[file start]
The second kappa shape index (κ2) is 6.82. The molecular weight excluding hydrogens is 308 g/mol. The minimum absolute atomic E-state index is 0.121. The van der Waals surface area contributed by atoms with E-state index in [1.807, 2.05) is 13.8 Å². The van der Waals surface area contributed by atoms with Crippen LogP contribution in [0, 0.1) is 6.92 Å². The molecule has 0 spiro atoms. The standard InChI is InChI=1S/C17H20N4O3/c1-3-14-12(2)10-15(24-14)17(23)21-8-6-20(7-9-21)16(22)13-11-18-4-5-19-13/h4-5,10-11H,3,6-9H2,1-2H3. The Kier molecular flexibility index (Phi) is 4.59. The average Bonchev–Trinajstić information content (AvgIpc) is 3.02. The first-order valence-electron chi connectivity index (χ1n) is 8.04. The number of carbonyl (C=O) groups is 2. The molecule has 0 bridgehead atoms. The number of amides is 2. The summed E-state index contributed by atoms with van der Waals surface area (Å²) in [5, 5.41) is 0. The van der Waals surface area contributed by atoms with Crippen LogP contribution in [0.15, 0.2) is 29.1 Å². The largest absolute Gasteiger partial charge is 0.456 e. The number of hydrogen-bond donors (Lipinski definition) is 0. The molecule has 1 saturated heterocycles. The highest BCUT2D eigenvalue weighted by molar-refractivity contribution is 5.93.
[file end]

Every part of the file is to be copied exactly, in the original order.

The second kappa shape index (κ2) is 6.82. The molecular weight excluding hydrogens is 308 g/mol. The minimum absolute atomic E-state index is 0.121. The van der Waals surface area contributed by atoms with E-state index in [1.807, 2.05) is 13.8 Å². The van der Waals surface area contributed by atoms with Crippen LogP contribution in [0, 0.1) is 6.92 Å². The molecule has 0 spiro atoms. The standard InChI is InChI=1S/C17H20N4O3/c1-3-14-12(2)10-15(24-14)17(23)21-8-6-20(7-9-21)16(22)13-11-18-4-5-19-13/h4-5,10-11H,3,6-9H2,1-2H3. The Kier molecular flexibility index (Phi) is 4.59. The average Bonchev–Trinajstić information content (AvgIpc) is 3.02. The first-order valence-electron chi connectivity index (χ1n) is 8.04. The number of carbonyl (C=O) groups is 2. The molecule has 0 bridgehead atoms. The number of amides is 2. The summed E-state index contributed by atoms with van der Waals surface area (Å²) in [5, 5.41) is 0. The van der Waals surface area contributed by atoms with Crippen LogP contribution in [0.15, 0.2) is 29.1 Å². The largest absolute Gasteiger partial charge is 0.456 e. The number of hydrogen-bond donors (Lipinski definition) is 0. The molecule has 1 saturated heterocycles. The highest BCUT2D eigenvalue weighted by molar-refractivity contribution is 5.93.